“It’s disgraceful that an American citizen can be subjected to the abuses Paul has suffered without action by the U.S. government,” said Ed Whelan, who lives in Manchester, Mich., with his wife, Rosemary. Both are in their 80s.

During his court appearances, Paul Whelan has asked Trump to tweet about his predicament. Thus far, the president has remained silent.

Unopened Christmas presents

After being indicted in August, Paul Whelan began reviewing the evidence against him. None of it suggests he’s culpable, his lawyers told The Detroit News.

The review is time-consuming because there are several thousand pages of documents, said the attorneys. It’s in Russian so a lawyer who speaks English translates it to Whelan.

Whelan’s family considers the trial verdict a foregone conclusion, so they have encouraged Paul to rush through the review. The sooner the trial is held, the sooner the U.S. can work on his release, they said.

But Paul has insisted on reviewing every page, said the attorneys. He’s about halfway through the documents.

“Next year, we are planning to do it more intensively, from morning until evening,” said Olga Karlova, the English-speaking lawyer.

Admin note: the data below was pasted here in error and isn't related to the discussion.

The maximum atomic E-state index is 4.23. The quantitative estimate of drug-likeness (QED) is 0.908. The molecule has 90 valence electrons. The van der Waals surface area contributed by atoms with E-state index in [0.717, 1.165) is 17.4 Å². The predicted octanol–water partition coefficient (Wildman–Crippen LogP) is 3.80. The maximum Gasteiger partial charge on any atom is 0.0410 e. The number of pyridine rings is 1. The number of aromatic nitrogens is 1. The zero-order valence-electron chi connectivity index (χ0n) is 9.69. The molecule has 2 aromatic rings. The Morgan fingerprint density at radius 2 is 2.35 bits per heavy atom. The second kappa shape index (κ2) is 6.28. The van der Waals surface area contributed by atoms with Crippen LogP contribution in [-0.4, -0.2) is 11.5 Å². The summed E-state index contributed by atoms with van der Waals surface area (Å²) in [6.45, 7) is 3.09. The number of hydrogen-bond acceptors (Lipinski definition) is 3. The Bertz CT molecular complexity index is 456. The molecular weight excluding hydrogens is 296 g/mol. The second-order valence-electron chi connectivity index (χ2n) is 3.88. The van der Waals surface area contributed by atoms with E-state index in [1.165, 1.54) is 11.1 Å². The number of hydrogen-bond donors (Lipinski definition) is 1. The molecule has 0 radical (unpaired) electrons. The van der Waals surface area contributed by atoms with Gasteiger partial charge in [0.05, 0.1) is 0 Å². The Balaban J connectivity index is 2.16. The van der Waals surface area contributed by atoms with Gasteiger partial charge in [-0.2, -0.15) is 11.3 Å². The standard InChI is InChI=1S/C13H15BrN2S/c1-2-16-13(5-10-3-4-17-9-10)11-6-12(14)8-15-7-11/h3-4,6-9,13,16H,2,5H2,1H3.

Just as the Russians haven’t publicly revealed the evidence against Whelan, they haven’t discussed what it would take to win his freedom.

Kremlinologists said Russia could want anything from the removal of sanctions, to the release of Russians held in the U.S., to the return of Russian diplomatic properties seized by the U.S.

Ed and Rosemary Whelan don’t know anything about the trials and tribulations of foreign policy. They just want their son to come home. Presents for their son lie unopened under their Christmas tree.

Not knowing when they’ll see him is hard, said Rosemary. Even harder is knowing how little the government can do to help him.

“If they can’t help an American citizen in Paul’s situation,” she asked, “who can?”


© 2019 The Detroit News